[Image via Wikimedia Commons]

    Filed under: FPGA, hardware

  • Sunday, April 6, 2014 - 10:01
    Creative Continuity Tester Made For a Few Bucks

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    No multi-meter? For troubleshooting most household things, a continuity tester is extremely handy. And as it turns out, you can make your own from the dollar store for next to nothing.

    [Carlyn] shows us how to make two different styles of continuity testers — a light up version using a bicycle light, or a buzzer version using one of those cheap window alarms. The leads are made of 1/8″ audio cables — and everything for both these testers cost less than $5 from their local dollar store. It’s a very simple build process that you can probably figure out just from this one photo, but [Carlyn] has also taken pictures of every step along the way.

    Compared to building one of these out of components from Radio Shack, this method is much more MacGyver, and cheap! Hooray for taking advantage of mass produced consumer products!

    Not functional enough? How about building a talking multimeter instead? No? Have you ever wanted two multi-meters in one? Say hello to the Mooshimeter!

    Filed under: tool hacks

  • Sunday, April 6, 2014 - 08:00
    Computers teaching other computers how to play Pac Man


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    Would you like to play a game… of Pac Man? Researchers from Washington State University have developed a way for a computer to “teach” another computer how to play the video game.

    Researchers have developed a method to allow a computer to give advice and teach skills to another computer in a way that mimics how a real teacher and student might interact. Researchers had the agents — as the virtual robots are called — act like true student and teacher pairs: student agents struggled to learn Pac-Man and a version of the StarCraft video game. The researchers were able to show that the student agent learned the games and, in fact, surpassed the teacher.

    Read more.

  • Sunday, April 6, 2014 - 07:01
    University Attempts to Break 3D Printing World Record

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    LeTourneau University attempted to set a 3D printing Guinness World Record yesterday. They had 50 3D printers print the same thing at the same time. Impressive? Kind of, but not really.

    LulzBot — our favorite 3D printer company — saw this and thought “that’s cute — we run over 50 printers a day on a normal basis!”. So just for lulz, they decided to film a little counter-record video featuring 109 LulzBot 3D printers running simultaneously.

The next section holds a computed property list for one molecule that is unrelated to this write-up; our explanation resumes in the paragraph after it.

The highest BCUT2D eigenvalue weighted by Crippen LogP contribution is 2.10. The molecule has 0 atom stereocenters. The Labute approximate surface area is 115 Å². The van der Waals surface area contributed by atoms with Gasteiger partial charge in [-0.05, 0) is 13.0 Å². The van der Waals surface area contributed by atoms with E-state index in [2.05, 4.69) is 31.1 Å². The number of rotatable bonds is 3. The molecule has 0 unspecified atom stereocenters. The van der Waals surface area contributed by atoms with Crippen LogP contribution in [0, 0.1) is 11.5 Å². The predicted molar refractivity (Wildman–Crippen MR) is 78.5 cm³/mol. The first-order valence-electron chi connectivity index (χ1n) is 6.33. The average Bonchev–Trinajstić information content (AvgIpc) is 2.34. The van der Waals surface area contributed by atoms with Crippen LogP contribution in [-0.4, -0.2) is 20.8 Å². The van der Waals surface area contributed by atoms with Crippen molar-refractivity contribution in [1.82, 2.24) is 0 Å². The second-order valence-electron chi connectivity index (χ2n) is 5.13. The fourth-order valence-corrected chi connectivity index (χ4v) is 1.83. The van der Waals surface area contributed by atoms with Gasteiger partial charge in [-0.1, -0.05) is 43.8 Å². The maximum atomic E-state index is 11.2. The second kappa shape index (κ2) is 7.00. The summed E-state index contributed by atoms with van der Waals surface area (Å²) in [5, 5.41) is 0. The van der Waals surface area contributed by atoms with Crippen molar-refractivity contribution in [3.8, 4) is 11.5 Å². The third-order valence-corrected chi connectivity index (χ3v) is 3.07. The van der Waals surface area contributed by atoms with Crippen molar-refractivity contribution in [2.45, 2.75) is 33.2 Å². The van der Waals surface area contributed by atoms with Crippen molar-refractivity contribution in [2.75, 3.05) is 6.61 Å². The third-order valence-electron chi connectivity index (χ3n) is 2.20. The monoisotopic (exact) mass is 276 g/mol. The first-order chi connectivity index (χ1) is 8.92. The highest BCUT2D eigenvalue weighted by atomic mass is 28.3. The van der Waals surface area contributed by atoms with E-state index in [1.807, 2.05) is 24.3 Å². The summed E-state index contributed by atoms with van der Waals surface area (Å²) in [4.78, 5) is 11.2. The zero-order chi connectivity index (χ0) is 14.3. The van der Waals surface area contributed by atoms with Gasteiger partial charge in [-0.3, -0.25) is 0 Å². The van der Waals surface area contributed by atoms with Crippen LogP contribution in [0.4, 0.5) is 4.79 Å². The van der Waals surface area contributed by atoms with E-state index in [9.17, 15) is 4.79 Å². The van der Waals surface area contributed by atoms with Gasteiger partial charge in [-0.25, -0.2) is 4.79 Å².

To be honest, we kinda feel sorry for LeTourneau University — but it looks like LulzBot really takes the cake here. The university has a really cool policy for their engineering students though — all incoming freshmen students are required to build their own 3D printer for school. Whoa! To be honest it is a really cool way to force you to get out of your comfort zone and learn a bit about several different engineering disciplines.

    To follow along the discussion and status of the record, a thread is going on over at 3Dprintboard.com. Stick around to see the video of LulzBot’s drool worthy server racks filled with identical printers.

    Filed under: 3d Printer hacks

  • Sunday, April 6, 2014 - 07:00
    E-Tattoos Can Now Store Data and Administer Medication


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    E-tattoos, ultra thin, stretchable electronics worn on the surface of the skin, are now capable of more than just basic biometric readings like heart rate monitoring. Now, researchers have made developments that allow them to store data and even automatically administer medicine. From Motherboard:

    The problem with e-tattoos so far has been powering them and allowing them to do long-term data storage. The advancement of nanotechnology, however, has allowed researchers to create e-tattoos that use less power and are finally able to store data.

    Powering the thing is still a problem—Son’s e-tattoos are connected to an external power source worn on the body (say, a battery placed in your pocket), but the data storage problem has been solved by using what’s known as resistive random access memory (RRAM), created using exceedingly small nanomembranes. For the first time, e-tattoos can actually store and use information.

    That’s a big deal, because it opens up new possibilities for the usefulness of e-tattoos, especially in diagnostics and drug delivery. Instead of sticking one on so that you can use Bluetooth to connect the vibrations of your throat with your phone for better voice-command clarity, we can imagine a scenario where e-tattoos are used to trigger the release of drugs into the bloodstream or something like that.

    Similar to the nanovolcano concept shown a few months ago, such devices could be useful for people with chronic conditions. In fact, Son even designed a wearable skin patch that could automatically deliver drugs when necessary and tested it on pigs.

    Read more.